HiFiMAN RE-252 In-Ear Monitor
Name: HiFiMAN RE-252 In-Ear Monitor (IEM)
This week, we take a look at the HiFiMAN RE-252 in-ear monitor (IEM), marketed toward enthusiasts looking for some isolated sound bliss for their daily listening pleasure. Priced at $199 and packaged in an obviously Apple-inspired case, we go hi-fi in this deep audio analysis of what hopes to be the to ultimate pair of isolating earbuds. Does it deliver? Click below the jump to find out.
Initially, we weren’t too impressed with the packaging. It looked somewhat dull, despite nearly replicating the casing Apple uses for their iPods. However, the plus side is that it comes with 8 membrane replacements, a clip, a silicone tip replacement, and of course, the RE-252s. We wish more headphone companies included so much in their packaging.
In the looks department, the RE-252s aren’t skimpin’ either. You’ll look like Batman or Lady Gaga, but in a downplayed sort of way. But more importantly, let’s talk about the sound.
I’ll be honest, at first listen, I was not impressed. At all. The bass seemed missing, and the highs and mids felt merely average. Perhaps this is from my transition using the Denon D2000 and Sennheiser HD-550’s for the past few months, so I decided I’d keeping testing them out for the next two weeks. The result? A puzzling, yet ultimately fulfilling experience.
As I expected, my ears had become accustomed to the bass heavy Denons and could not appreciate the RE-252s for what they were – a completely neutral pair of IEMs. When I say neutral, I must completely stand by the term. To define it, a bass heavy listener would only describe it as pure mids and nothing more. To a jazz fanatic, one would call it lifeless.
But that’s when it hit me. I listened to a Lykke Li track in *.flac format in my quiet studio apartment. Music came out of the earphones as if it was an effortless flow and extension of my computer. The bass was actually there – it was just the most neutral, unemphasized bass I had ever heard in my life. The mids were there as well, just not curved into the high category like many headphones tended to do. And the highs were just where they should be – soft and reserved. Perfect.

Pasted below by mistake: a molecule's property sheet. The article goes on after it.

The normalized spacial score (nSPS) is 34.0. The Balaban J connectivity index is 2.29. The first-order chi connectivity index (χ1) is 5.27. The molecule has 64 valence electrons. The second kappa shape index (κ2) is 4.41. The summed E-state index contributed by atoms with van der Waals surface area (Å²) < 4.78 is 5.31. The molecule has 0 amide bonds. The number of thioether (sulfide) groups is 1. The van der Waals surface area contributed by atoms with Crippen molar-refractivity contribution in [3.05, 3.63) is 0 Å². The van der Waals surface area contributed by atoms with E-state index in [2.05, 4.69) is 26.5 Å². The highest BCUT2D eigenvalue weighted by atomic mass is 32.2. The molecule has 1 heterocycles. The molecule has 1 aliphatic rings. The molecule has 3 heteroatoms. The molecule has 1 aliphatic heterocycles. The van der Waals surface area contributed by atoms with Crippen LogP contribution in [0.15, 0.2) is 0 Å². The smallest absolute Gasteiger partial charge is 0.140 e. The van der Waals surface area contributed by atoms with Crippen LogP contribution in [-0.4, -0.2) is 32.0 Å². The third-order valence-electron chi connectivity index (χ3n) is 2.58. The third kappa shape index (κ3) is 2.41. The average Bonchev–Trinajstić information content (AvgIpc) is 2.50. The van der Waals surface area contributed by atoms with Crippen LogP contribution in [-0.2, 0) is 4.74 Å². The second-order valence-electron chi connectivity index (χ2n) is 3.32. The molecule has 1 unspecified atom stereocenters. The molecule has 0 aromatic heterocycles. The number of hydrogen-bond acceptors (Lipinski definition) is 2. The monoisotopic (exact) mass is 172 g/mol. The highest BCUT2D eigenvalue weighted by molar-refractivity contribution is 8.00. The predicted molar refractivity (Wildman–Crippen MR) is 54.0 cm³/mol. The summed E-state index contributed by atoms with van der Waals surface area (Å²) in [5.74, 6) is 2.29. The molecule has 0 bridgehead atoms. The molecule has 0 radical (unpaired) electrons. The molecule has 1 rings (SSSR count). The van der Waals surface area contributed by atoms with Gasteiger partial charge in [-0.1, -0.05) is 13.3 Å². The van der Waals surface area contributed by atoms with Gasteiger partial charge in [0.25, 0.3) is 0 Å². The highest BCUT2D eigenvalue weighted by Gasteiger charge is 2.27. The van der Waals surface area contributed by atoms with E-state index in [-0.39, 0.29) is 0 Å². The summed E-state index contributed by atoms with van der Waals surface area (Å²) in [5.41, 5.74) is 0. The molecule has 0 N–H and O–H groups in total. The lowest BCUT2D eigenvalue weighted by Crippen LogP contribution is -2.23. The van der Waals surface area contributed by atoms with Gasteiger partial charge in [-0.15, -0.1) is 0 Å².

Like other IEMs, they’re not really meant to be used for running as the bouncing wire tends to cause feedback. If you’re going to use any type of IEM, it’s meant to be used in a setting where you do not wish to disturb others, such as on a bus, at a library, or your local cafe. It’s isolated enough that you can wear it on short plane trips without any trouble, though we wouldn’t say it completely isolates the sound – just about 85% of it. Add on the fact that the bass is so neutral means you can literally listen to these for hours without any sign of fatigue whatsoever.
Summary: The price you pay for this neutrality isn’t what some would consider a “value buy” by any means, however. At $200, you can almost invest in a full headphone instead. But if having a pair of non-fatiguing, comfortable, and completely neutral (we seriously need to emphasize this folks as it is an acquired taste) earphones is your main market right now, we have no reservations in recommending the HiFiMAN RE-252s as your IEM of choice. Just make sure you know what “neutral” truly entails before taking the plunge.
Full Disclosure Notice: Apartment Therapy Media makes every effort to test and review products fairly and transparently. The views expressed in this review are the personal views of the reviewer and this particular product review was not sponsored or paid for in any way by the manufacturer or an agent working on their behalf. However, the manufacturer did give us the product for testing and review purposes. Our full notice is here.